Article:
If Delaware is going to stop this losing streak to Towson, they are going to have to figure out a way to rattle junior quarterback Sean Schaefer who has thrown for over 700 yards and six touchdowns in two games against Delaware. A task easier said than done. Schaefer comes from a lineage of fire fighters and wants to go into the family business after college. Last week against a very strong UMass defense, Schaefer took hit after hit never once even flinching. I guess if you are willing to walk into burning buildings for a living, it may take a little more than a blitzing college football defense to get you off of your game.
Ultimately, however, the UMass defense was too much for Schaefer who was sacked four times and intercepted three times as Towson's high-powered offense smoldered against UMass losing 36-13. Expect the Delaware coaches to spend a lot of time watching that tape.
Which brings us to Saturday. I think this year's 3-0 Delaware team is much better poised to tackle Towson than the 2005 3-0 Delaware team that went down there and lost. I also think that this year's Delaware defense is so much better that it will be difficult for Sean Schaefer to carve it apart as he did last year at Delaware Stadium.
Will it be enough to halt the two-game losing streak to Towson?
One thing is for sure if Delaware does win and improves to 4-0, we will know that they are better than just pretty, pretty good.
Monday, September 10, 2007
On Delaware's second play from scrimmage quarterback Joe Flacco, who is as calm as an accountant the day after tax day, fired the ball down field and hit Mark Duncan for a thirty-seven yard gain setting up an early score en route to a 41-14 win over their Division II foes.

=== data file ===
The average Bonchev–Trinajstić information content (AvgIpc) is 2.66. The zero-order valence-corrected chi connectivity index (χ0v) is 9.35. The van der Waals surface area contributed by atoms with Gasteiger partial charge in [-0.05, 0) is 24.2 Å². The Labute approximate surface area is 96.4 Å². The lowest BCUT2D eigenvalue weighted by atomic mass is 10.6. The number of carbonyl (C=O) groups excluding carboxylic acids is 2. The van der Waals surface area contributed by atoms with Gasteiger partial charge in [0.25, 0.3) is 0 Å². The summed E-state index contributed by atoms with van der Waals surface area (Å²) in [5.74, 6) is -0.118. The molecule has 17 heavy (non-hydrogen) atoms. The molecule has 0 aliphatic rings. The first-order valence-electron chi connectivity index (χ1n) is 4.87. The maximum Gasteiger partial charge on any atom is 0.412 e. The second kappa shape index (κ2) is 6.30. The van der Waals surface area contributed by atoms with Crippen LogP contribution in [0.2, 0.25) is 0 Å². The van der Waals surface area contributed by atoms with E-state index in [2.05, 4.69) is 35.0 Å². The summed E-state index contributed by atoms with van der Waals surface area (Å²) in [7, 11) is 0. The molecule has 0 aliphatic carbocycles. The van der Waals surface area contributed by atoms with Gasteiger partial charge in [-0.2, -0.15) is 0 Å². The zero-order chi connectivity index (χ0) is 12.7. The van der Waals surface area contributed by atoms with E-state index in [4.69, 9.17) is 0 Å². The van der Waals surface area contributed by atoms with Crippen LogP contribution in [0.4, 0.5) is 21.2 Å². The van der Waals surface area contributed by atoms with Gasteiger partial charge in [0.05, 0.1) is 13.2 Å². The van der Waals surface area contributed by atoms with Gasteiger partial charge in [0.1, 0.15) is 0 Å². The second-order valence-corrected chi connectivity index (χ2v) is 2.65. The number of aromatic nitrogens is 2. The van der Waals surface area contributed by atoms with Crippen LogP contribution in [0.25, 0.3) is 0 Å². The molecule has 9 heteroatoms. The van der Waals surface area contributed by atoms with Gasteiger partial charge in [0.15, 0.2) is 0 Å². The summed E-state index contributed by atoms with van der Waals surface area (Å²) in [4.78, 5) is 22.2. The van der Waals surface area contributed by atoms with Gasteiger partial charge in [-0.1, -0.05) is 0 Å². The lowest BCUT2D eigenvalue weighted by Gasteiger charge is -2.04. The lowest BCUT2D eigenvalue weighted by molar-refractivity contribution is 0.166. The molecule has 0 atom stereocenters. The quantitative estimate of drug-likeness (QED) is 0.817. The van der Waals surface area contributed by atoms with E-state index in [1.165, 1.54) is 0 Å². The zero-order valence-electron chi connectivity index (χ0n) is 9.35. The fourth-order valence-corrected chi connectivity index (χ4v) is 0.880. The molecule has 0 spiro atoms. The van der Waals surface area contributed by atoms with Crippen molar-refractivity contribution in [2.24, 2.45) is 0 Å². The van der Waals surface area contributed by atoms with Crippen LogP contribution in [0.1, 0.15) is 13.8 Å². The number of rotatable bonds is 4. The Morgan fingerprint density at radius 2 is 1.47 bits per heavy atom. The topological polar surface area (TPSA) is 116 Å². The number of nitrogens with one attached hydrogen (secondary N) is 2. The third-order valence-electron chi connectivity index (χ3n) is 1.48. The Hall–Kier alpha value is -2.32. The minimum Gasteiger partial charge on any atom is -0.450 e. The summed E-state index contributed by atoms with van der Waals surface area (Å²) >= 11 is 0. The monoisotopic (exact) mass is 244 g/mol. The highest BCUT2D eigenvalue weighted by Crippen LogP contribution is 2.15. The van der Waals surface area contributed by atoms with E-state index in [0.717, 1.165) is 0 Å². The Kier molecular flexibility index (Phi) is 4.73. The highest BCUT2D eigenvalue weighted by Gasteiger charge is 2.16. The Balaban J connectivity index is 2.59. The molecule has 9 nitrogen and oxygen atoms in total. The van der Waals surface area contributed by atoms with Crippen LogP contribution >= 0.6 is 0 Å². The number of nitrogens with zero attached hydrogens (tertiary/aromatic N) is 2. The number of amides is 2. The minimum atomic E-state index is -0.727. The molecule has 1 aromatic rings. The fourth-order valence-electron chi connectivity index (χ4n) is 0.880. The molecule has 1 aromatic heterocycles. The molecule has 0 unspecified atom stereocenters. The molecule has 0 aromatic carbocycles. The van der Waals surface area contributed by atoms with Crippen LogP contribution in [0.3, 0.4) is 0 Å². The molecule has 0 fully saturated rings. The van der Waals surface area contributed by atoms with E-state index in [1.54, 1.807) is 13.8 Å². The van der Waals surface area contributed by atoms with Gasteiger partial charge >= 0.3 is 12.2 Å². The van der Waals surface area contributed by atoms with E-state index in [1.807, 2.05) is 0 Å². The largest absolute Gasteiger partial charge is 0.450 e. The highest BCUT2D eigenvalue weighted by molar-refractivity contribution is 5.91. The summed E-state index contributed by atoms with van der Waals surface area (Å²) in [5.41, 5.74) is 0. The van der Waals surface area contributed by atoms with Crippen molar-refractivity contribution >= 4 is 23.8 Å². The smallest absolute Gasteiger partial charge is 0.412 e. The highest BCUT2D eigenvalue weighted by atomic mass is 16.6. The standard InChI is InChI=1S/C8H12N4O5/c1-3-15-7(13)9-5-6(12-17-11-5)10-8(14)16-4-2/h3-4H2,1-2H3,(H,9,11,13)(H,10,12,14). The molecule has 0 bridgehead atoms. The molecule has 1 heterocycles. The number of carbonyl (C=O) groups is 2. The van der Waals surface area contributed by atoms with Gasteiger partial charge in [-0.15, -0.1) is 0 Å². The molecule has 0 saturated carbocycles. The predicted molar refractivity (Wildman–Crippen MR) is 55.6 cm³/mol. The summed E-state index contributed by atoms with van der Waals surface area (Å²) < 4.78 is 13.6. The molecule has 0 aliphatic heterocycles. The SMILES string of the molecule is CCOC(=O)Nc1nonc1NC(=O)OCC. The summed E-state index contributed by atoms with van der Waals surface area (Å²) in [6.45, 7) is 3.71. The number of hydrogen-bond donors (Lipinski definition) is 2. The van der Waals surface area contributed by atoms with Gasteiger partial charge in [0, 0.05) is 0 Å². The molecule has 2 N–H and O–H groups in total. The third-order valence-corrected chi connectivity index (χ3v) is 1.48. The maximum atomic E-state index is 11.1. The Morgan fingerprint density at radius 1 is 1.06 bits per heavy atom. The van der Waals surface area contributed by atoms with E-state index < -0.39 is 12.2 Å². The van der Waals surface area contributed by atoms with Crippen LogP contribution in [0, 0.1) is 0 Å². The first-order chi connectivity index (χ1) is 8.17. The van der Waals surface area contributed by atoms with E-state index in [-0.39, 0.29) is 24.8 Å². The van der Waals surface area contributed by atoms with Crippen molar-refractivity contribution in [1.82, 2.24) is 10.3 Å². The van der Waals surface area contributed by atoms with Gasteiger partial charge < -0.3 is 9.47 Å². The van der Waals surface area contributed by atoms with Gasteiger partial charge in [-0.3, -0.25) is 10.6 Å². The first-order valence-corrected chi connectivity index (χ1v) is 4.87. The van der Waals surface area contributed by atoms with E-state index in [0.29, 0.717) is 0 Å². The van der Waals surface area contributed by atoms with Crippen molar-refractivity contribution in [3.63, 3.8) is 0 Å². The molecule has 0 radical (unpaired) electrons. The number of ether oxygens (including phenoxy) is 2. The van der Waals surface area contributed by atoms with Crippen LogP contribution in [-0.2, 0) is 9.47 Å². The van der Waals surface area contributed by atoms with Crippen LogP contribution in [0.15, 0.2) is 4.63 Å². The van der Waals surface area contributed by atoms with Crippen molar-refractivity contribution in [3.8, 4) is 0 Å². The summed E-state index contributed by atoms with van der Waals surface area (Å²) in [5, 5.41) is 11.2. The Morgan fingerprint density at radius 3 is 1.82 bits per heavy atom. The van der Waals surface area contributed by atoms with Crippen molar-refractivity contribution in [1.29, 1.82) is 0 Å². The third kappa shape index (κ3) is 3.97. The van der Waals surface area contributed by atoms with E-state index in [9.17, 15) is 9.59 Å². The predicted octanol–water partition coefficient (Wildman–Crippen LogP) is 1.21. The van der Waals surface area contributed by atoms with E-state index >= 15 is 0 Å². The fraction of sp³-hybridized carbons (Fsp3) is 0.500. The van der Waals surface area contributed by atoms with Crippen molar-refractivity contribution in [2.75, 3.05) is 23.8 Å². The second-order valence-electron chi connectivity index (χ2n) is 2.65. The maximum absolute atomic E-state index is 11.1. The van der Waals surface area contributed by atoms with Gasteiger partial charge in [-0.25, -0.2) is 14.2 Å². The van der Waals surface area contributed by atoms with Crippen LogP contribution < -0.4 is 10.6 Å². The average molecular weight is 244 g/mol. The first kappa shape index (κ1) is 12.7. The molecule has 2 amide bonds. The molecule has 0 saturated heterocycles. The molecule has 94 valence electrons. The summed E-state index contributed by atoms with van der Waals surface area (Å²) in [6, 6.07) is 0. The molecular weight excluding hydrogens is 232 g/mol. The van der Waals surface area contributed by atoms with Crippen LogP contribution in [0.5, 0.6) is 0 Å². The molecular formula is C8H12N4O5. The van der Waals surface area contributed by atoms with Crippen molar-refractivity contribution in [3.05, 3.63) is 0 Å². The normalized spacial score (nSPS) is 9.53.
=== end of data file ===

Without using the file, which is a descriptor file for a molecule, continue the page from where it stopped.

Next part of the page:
On the ensuing kickoff Brian Void set the tone for the rest of the night by pummelling West Chester returner D'Andre Webb. The pop instantly becoming a candidate for special teams hit of the year.
Keeler, when asked how you handle a lesser opponent, answered, "to not let them them breathe", and after Delaware's performance in the first half, West Chester was clearly gasping. The Hens dominated every facet of the game never letting what might have been the best West Chester team in years to come to Delaware Stadium think they had a chance.
Afterward West Chester head coach Bill Zwann summed it up, "I felt like were weren't in this one at all."
He was right.
By halftime Delaware led 34-0. Omar Cuff had close to 100 yards rushing and scored another four touchdowns. Joe Flacco was close to 300 yards passing. The defense was pitching a shut-out and had forced three turnovers. As for special teams Stuart Kenworthy's lone punt in the first half pinned the Rams on the two yard line and Jon Striefsky was a perfect two for two on field goal opportunities while consistently kicking off inside the five yard line.
In the second half the Hens were able to rest the starters while the coaches tested the back-ups. Passing with honors was true freshman running back Philip Thaxton who exploded through a hole on his first ever college football touch stopping 62 yards later in the end zone. Thaxton was electric. Later in the game he broke off another long run that would have been a touchdown had West Chester defender Mike Mignogno not made a terrific play on the ball forcing a fumble. Thaxton still finished with 177 yards rushing setting a Delaware debut record.